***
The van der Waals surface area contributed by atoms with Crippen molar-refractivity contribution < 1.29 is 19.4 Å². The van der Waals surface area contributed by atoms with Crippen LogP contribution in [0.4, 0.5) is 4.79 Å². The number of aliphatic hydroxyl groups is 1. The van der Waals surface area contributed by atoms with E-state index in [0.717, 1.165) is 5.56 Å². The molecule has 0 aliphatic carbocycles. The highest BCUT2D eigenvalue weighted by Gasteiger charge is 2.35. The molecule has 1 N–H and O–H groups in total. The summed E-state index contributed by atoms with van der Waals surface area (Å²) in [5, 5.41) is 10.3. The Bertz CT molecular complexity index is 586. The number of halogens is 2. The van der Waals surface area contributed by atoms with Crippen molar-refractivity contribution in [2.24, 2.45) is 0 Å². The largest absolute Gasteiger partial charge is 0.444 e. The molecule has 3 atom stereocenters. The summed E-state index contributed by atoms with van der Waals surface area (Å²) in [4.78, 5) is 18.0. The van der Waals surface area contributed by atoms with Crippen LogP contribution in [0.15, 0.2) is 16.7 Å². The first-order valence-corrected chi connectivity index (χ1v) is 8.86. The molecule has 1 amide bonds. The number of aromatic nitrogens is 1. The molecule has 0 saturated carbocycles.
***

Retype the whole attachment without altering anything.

The van der Waals surface area contributed by atoms with Crippen molar-refractivity contribution < 1.29 is 19.4 Å². The van der Waals surface area contributed by atoms with Crippen LogP contribution in [0.4, 0.5) is 4.79 Å². The number of aliphatic hydroxyl groups is 1. The van der Waals surface area contributed by atoms with E-state index in [0.717, 1.165) is 5.56 Å². The molecule has 0 aliphatic carbocycles. The highest BCUT2D eigenvalue weighted by Gasteiger charge is 2.35. The molecule has 1 N–H and O–H groups in total. The summed E-state index contributed by atoms with van der Waals surface area (Å²) in [5, 5.41) is 10.3. The Bertz CT molecular complexity index is 586. The number of halogens is 2. The van der Waals surface area contributed by atoms with Crippen molar-refractivity contribution in [2.24, 2.45) is 0 Å². The largest absolute Gasteiger partial charge is 0.444 e. The molecule has 3 atom stereocenters. The summed E-state index contributed by atoms with van der Waals surface area (Å²) in [4.78, 5) is 18.0. The van der Waals surface area contributed by atoms with Crippen LogP contribution in [0.15, 0.2) is 16.7 Å². The first-order valence-corrected chi connectivity index (χ1v) is 8.86. The molecule has 1 amide bonds. The number of aromatic nitrogens is 1. The molecule has 0 saturated carbocycles.